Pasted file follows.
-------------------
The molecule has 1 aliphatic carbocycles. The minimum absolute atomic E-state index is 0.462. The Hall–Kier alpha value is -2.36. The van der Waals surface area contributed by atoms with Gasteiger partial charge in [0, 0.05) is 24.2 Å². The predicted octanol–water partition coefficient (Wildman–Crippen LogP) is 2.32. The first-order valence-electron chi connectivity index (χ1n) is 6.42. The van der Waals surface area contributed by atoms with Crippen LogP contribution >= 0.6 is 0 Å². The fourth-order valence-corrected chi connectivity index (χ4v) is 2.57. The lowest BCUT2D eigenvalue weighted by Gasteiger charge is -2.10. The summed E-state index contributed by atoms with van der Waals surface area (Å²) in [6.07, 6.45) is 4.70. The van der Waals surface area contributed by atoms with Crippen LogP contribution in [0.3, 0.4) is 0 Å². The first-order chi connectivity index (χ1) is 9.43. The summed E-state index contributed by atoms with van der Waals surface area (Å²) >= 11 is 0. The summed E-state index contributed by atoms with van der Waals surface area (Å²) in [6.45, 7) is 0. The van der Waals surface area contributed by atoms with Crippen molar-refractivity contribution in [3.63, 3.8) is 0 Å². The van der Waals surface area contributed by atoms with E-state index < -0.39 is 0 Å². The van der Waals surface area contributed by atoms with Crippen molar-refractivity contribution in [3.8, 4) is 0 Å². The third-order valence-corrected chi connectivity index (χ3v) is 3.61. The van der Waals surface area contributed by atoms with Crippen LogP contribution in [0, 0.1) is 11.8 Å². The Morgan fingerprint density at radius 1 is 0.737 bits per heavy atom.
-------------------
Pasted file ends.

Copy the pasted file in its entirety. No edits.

The molecule has 1 aliphatic carbocycles. The minimum absolute atomic E-state index is 0.462. The Hall–Kier alpha value is -2.36. The van der Waals surface area contributed by atoms with Gasteiger partial charge in [0, 0.05) is 24.2 Å². The predicted octanol–water partition coefficient (Wildman–Crippen LogP) is 2.32. The first-order valence-electron chi connectivity index (χ1n) is 6.42. The van der Waals surface area contributed by atoms with Crippen LogP contribution >= 0.6 is 0 Å². The fourth-order valence-corrected chi connectivity index (χ4v) is 2.57. The lowest BCUT2D eigenvalue weighted by Gasteiger charge is -2.10. The summed E-state index contributed by atoms with van der Waals surface area (Å²) in [6.07, 6.45) is 4.70. The van der Waals surface area contributed by atoms with Crippen LogP contribution in [0.3, 0.4) is 0 Å². The first-order chi connectivity index (χ1) is 9.43. The summed E-state index contributed by atoms with van der Waals surface area (Å²) >= 11 is 0. The summed E-state index contributed by atoms with van der Waals surface area (Å²) in [6.45, 7) is 0. The van der Waals surface area contributed by atoms with Crippen molar-refractivity contribution in [3.63, 3.8) is 0 Å². The van der Waals surface area contributed by atoms with E-state index < -0.39 is 0 Å². The van der Waals surface area contributed by atoms with Crippen molar-refractivity contribution in [3.8, 4) is 0 Å². The third-order valence-corrected chi connectivity index (χ3v) is 3.61. The van der Waals surface area contributed by atoms with Crippen LogP contribution in [0, 0.1) is 11.8 Å². The Morgan fingerprint density at radius 1 is 0.737 bits per heavy atom.